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Spokane, Washington  Est. May 19, 1883
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Local, regional conservation leaders call Biden’s inauguration a ‘promising day’

Jan. 20, 2021 Updated Wed., Jan. 20, 2021 at 10:08 p.m.

President Joe Biden signs his first executive orders, including an action to rejoin the Paris Agreement, on Wednesday in the Oval Office of the White House in Washington, D.C.  (Evan Vucci/Associated Press)
President Joe Biden signs his first executive orders, including an action to rejoin the Paris Agreement, on Wednesday in the Oval Office of the White House in Washington, D.C. (Evan Vucci/Associated Press)

Local and regional conservation leaders praised the inauguration of President Joe Biden, calling Wednesday a “promising day.”

Jerry White, the Spokane Riverkeeper, called President Donald Trump’s administration a “dark age for the water world.” In particular, he decried a federal rollback of PCB standards.

“It is exciting to have a new President who will take action on climate change, reverse some of the damage to our environmental laws (like the National Environmental Policy Act), and bring science back into public policy decisions,” said Mike Petersen, the executive director of the Lands Council. “Locally, I hope the Environmental Protection Agency will work with the Spokane River Regional Toxic Task Force to reduce PCBs coming into our community and not relax water quality standards.”

Others echoed Petersen’s comments and praised the U.S. decision to rejoin the Paris Accords, one of Biden’s first actions as president.

“We’re sure hoping that a new EPA will return to science-based policy and self-correct by returning the rigorous standards for healthy waterways,” White said.

Mitch Friedman, the executive director of Conservation Northwest, said he was moved by Biden’s speech, which “spoke to our better angels, reminding us that our democracy provides the opportunity to succeed together through shared awareness of truth and the earnest search for common solutions.”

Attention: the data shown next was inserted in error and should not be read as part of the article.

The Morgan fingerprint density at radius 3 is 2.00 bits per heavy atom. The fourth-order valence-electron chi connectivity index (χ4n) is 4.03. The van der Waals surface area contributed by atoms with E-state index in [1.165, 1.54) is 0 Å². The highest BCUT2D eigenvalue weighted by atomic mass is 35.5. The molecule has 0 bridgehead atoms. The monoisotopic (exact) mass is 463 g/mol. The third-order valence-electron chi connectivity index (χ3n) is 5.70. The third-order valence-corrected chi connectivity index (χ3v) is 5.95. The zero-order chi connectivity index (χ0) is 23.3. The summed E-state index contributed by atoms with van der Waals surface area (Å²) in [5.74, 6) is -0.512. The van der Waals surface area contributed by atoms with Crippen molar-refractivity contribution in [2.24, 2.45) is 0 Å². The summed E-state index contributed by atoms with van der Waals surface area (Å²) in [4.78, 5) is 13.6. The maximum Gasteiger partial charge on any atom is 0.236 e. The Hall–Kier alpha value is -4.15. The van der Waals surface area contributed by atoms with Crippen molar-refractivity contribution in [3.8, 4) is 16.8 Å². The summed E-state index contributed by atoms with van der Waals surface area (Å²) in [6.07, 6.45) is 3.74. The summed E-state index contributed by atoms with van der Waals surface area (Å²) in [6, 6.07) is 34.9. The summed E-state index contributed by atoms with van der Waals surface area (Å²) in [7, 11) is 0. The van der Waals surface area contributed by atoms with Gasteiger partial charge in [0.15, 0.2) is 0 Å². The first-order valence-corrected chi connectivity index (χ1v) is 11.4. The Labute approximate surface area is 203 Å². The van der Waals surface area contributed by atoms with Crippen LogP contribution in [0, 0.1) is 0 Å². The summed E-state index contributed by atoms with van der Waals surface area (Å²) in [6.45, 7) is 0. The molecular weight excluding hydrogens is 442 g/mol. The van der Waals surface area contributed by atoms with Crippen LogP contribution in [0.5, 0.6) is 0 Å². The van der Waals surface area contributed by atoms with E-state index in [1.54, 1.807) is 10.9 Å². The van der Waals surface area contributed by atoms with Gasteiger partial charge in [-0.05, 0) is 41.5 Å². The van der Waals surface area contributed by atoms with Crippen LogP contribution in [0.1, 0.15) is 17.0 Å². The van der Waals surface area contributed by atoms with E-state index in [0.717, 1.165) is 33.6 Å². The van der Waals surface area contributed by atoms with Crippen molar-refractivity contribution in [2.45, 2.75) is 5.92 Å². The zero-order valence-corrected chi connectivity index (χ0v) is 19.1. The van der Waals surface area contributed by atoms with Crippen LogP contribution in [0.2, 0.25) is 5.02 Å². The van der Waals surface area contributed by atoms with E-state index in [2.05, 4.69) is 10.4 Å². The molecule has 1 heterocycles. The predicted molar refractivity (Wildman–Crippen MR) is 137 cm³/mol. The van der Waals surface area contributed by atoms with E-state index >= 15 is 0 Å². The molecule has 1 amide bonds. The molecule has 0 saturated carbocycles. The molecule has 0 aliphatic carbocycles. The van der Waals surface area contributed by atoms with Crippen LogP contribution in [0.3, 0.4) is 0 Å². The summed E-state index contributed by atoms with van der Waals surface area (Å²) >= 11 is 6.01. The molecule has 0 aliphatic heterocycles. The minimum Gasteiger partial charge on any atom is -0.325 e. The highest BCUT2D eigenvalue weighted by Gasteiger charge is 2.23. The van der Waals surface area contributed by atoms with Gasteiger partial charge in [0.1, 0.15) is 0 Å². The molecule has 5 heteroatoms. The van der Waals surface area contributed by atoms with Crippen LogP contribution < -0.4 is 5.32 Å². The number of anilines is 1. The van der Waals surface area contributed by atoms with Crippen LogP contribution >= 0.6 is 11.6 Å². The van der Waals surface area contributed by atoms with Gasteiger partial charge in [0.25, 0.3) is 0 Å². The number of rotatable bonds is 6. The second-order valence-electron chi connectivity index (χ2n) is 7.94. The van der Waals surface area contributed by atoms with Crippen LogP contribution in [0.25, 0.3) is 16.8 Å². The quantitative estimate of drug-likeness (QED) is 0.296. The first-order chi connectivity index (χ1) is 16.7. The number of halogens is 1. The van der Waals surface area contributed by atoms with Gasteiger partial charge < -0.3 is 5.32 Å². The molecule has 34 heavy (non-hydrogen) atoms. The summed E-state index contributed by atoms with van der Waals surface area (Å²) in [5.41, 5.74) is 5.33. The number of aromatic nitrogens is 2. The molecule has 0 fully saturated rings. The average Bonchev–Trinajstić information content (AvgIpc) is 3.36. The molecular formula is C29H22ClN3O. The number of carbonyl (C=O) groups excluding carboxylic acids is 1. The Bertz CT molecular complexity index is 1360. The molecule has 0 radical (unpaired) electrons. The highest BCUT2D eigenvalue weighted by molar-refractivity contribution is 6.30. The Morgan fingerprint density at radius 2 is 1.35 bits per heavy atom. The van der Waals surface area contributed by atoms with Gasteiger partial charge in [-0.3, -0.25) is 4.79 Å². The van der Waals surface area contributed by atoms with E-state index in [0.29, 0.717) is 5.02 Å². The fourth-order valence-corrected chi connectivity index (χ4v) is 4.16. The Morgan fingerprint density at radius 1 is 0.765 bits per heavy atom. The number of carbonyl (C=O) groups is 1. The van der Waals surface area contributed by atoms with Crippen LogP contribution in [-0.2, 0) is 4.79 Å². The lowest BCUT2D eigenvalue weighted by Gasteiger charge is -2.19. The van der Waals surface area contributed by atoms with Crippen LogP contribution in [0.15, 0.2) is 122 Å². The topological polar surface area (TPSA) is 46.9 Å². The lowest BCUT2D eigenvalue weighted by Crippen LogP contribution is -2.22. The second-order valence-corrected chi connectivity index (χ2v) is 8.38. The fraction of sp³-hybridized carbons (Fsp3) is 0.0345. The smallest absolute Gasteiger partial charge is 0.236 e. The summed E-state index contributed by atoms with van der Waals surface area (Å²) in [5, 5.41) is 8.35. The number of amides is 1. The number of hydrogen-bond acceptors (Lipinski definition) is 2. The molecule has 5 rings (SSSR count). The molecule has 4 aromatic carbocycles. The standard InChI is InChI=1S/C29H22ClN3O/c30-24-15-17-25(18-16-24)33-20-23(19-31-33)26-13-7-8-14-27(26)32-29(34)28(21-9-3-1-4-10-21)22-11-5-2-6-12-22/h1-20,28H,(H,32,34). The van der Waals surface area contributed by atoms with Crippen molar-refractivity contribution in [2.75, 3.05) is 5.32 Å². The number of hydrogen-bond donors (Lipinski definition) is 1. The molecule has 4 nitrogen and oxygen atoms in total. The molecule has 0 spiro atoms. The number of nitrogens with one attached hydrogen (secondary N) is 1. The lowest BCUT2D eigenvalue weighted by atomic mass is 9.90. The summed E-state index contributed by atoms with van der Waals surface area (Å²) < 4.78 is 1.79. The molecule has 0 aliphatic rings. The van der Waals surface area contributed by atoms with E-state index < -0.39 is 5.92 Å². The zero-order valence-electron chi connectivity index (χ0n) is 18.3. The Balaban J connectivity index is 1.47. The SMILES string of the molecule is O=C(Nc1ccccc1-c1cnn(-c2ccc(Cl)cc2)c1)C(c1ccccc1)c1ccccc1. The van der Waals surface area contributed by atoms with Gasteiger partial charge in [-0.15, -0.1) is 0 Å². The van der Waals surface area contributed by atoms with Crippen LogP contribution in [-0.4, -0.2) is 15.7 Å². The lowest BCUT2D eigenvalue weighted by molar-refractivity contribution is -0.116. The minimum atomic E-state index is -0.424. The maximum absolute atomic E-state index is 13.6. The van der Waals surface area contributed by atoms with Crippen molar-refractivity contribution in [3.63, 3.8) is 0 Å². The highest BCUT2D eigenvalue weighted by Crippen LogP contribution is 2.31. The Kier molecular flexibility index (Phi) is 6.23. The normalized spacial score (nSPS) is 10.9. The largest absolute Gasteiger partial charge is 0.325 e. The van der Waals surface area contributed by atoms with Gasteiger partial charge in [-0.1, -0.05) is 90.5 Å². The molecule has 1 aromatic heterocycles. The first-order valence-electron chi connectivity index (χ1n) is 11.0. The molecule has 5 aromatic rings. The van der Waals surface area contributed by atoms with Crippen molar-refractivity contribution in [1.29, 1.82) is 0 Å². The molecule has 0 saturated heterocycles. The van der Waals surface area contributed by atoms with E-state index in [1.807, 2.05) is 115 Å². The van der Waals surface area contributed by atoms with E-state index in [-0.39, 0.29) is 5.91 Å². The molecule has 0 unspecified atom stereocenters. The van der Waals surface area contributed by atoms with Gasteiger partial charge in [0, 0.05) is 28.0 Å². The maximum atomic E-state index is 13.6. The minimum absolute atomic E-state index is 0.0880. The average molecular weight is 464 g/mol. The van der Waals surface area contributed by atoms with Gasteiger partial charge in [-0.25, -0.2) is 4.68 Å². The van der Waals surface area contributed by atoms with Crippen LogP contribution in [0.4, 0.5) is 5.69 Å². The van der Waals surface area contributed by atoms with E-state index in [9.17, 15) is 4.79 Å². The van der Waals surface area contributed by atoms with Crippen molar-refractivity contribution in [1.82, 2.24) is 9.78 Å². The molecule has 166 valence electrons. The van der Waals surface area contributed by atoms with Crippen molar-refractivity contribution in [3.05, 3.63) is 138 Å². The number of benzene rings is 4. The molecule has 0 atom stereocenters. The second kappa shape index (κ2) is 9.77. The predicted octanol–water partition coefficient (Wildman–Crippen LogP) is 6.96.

Specifically, Friedman said he looks forward to the new administration “taking a shot at providing jobs while addressing the nation’s infrastructure needs” and improving forest health.

“This can not only improve our energy efficiency but directly benefit nature with things like jobs in the woods to improve forest resilience to wildlife crossings on highways,” Friedman said in an email.

He added, “Government should be a partner to public needs, not a pariah. So our forests, streams and wildlife should all benefit from an administration that believes in good governance.”

Phil Hough, the executive director of Friends of Scotchman Peaks Wilderness, said every new administration brings “fresh hope for the opportunities that lie ahead,” and he urged the new administration to work hand-in-hand with Republicans.

“Lasting public lands conservation gains, including Wilderness designation are achieved with broad support from the community and many local interests that cut across party lines,” Hough said in an email.

Brad Smith, the North Idaho director of the Idaho Conservation League, applauded Biden’s steps to reduce carbon emissions, but was also quick to emphasize that lasting conservation work requires cooperation.

“Residents of the Northwest are all too aware of how global warming is resulting in longer fire seasons, reduced snowpack and loss of fish and wildlife,” he said in an email. “A new administration may be in the White House, but our approach does not change. ICL still must work with indigenous tribes, marginalized communities, state and local government officials, industry, and other diverse interests to solve the environmental problems that we face in Idaho.”

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